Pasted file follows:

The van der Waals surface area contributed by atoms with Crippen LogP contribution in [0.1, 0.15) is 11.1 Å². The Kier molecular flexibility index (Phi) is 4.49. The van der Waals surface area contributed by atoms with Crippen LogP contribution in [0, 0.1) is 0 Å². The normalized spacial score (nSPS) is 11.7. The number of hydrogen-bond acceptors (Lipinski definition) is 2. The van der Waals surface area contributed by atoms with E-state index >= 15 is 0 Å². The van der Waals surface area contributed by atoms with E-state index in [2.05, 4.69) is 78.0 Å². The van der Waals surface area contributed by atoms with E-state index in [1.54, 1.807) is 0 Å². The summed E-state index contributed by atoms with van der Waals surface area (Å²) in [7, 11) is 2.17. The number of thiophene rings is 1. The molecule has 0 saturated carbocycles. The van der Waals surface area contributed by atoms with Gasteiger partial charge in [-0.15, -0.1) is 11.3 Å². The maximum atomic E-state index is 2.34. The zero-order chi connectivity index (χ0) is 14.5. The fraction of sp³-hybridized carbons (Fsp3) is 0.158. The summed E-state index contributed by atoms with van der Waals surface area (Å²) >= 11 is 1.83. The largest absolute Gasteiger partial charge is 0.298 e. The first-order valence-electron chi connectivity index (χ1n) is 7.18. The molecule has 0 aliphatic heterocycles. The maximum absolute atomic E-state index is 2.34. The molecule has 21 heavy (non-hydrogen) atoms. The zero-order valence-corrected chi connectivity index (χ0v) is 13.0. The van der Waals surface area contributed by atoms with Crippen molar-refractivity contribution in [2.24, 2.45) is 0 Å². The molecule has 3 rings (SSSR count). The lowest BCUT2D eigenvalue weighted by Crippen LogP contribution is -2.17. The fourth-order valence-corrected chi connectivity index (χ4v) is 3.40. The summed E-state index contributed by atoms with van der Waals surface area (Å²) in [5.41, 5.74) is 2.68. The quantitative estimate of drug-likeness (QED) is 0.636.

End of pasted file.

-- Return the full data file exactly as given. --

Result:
The van der Waals surface area contributed by atoms with Crippen LogP contribution in [0.1, 0.15) is 11.1 Å². The Kier molecular flexibility index (Phi) is 4.49. The van der Waals surface area contributed by atoms with Crippen LogP contribution in [0, 0.1) is 0 Å². The normalized spacial score (nSPS) is 11.7. The number of hydrogen-bond acceptors (Lipinski definition) is 2. The van der Waals surface area contributed by atoms with E-state index >= 15 is 0 Å². The van der Waals surface area contributed by atoms with E-state index in [2.05, 4.69) is 78.0 Å². The van der Waals surface area contributed by atoms with E-state index in [1.54, 1.807) is 0 Å². The summed E-state index contributed by atoms with van der Waals surface area (Å²) in [7, 11) is 2.17. The number of thiophene rings is 1. The molecule has 0 saturated carbocycles. The van der Waals surface area contributed by atoms with Gasteiger partial charge in [-0.15, -0.1) is 11.3 Å². The maximum atomic E-state index is 2.34. The zero-order chi connectivity index (χ0) is 14.5. The fraction of sp³-hybridized carbons (Fsp3) is 0.158. The summed E-state index contributed by atoms with van der Waals surface area (Å²) >= 11 is 1.83. The largest absolute Gasteiger partial charge is 0.298 e. The first-order valence-electron chi connectivity index (χ1n) is 7.18. The molecule has 0 aliphatic heterocycles. The maximum absolute atomic E-state index is 2.34. The molecule has 21 heavy (non-hydrogen) atoms. The zero-order valence-corrected chi connectivity index (χ0v) is 13.0. The van der Waals surface area contributed by atoms with Crippen molar-refractivity contribution in [2.24, 2.45) is 0 Å². The molecule has 3 rings (SSSR count). The lowest BCUT2D eigenvalue weighted by Crippen LogP contribution is -2.17. The fourth-order valence-corrected chi connectivity index (χ4v) is 3.40. The summed E-state index contributed by atoms with van der Waals surface area (Å²) in [5.41, 5.74) is 2.68. The quantitative estimate of drug-likeness (QED) is 0.636.